BOULDER — State Treasurer Walker Stapleton and businessman Greg Lopez, a former mayor of Parker, won spots in Colorado’s Republican gubernatorial primary Saturday at the GOP’s state assembly.
Stapleton took top line on the June primary ballot, with 44 percent of the delegate vote — just four days after asking state officials to reject petitions that had already qualified him for the primary, citing concerns that some of his signatures had been gathered fraudulently.
“I am a common sense Colorado conservative who wants to be your next governor,” Stapleton said to the thousands of Republicans inside the Coors Event Center on the University of Colorado campus.
Lopez received 33 percent of the vote — more than the 30 percent needed to qualify for the ballot.
But Attorney General Cynthia Coffman, one of five other Republicans asking delegates for votes, received just 5 percent, keeping her from the ballot — a stunning reversal from the state assembly four years ago in the same arena, when she took top line in the attorney general race with nearly 70 percent of the vote.
Coffman came under fire for positions on abortion and gay rights that conservatives called too liberal and others said were inconsistent.
Stapleton was nominated by former U.S. Rep. Tom Tancredo, the front-runner in the gubernatorial race before withdrawing in late January, saying he hadn’t raised enough money.
Tancredo said he was supporting Stapleton, in part, because he wants to see liberals “running as fast as they can with their head in their hands looking for a safe space because they can’t handle what just happened to them” after the Republican wins the election in November.
U.S. Rep. Ken Buck also nominated Stapleton. “With his integrity, fiscal conservatism and Colorado values, Walker is ready to serve as the next leader of this state,” he said.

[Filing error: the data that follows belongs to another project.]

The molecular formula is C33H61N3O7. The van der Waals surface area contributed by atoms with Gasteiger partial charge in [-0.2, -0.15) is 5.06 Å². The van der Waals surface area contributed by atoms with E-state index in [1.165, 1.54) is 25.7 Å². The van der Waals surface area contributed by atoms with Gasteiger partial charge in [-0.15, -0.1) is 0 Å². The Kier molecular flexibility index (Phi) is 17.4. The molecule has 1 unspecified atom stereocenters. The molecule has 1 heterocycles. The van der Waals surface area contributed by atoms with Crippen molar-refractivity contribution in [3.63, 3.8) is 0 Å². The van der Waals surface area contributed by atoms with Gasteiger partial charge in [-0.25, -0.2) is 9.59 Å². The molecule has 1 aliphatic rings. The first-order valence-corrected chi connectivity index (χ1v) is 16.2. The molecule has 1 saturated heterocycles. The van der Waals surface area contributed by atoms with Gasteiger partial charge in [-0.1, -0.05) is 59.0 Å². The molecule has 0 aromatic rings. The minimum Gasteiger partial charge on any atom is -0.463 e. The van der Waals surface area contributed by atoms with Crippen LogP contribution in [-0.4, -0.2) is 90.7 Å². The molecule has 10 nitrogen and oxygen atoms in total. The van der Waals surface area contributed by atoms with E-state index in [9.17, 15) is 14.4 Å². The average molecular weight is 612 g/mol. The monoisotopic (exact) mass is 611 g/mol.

In a statement released by his campaign, Stapleton said: “In the past five days, our campaign has proven that we are able to confront unexpected challenges with integrity and emerge stronger than ever. I’m honored to have received such great support from the grassroots activists at today’s assembly and am committed to further uniting the party in the upcoming months so we can defeat radical liberal Jared Polis in November. It’s been a true honor to campaign with all of the candidates who will not be advancing forward after today’s vote. Our party is stronger thanks to their contributions, and I know they will continue to fight on behalf of our principles throughout this election.”
Barry Farah, a wealthy Colorado Springs businessman who jumped in the race less than a month ago, wound up with 13 percent.
Others who sought the gubernatorial nomination through the assembly were former Denver Trump campaign co-chair Steve Barlock; Larimer County Commissioner Lew Gaiter III; and Westcliffe resident Teri Kear.
Two Republicans are trying to get on the ballot by petition: businessmen Doug Robinson and Victor Mitchell. Their petitions are under review by state officials.
Down the turnpike in Broomfield, Democrats voted former State Treasurer Cary Kennedy and U.S. Rep. Jared Polis onto their party’s primary ballot. Former state Sen. Mike Johnston, D-Denver, had already qualified by petition, and Lt. Gov. Donna Lynne’s petitions are being reviewed.
They’re all hoping to replace Gov. John Hickenlooper, a term-limited Democrat.
Republicans also designated candidates for the other statewide offices on the primary ballot.
In the only other contested race of the day, state treasurer candidate Justin Everett, a three-term lawmaker from Littleton, won a place in the primary and kept three others off the ballot. With 49 percent of the vote, Everett led 14th Judicial District Attorney Brett Barkey, who had 21 percent, state Sen. Kevin Lundberg of Berthoud, who had 18 percent, and Routt County Treasurer Brita Horn, who trailed with 12 percent.
Everett could face two primary rivals who are awaiting word on their petitions: state Rep. Polly Lawrence, R-Roxborough Park, and real estate executive Brian Watson.
Secretary of State Wayne Williams won the nomination for a second term without opposition.
Republicans nominated George Brauchler, the 18th Judicial District attorney, for attorney general, and corporate executive Ken Montera for an at-large seat on the University of Colorado Board of Regents.
Only 2,951 delegates showed up out of a little more than 4,000 elected by Republicans at county assemblies in March.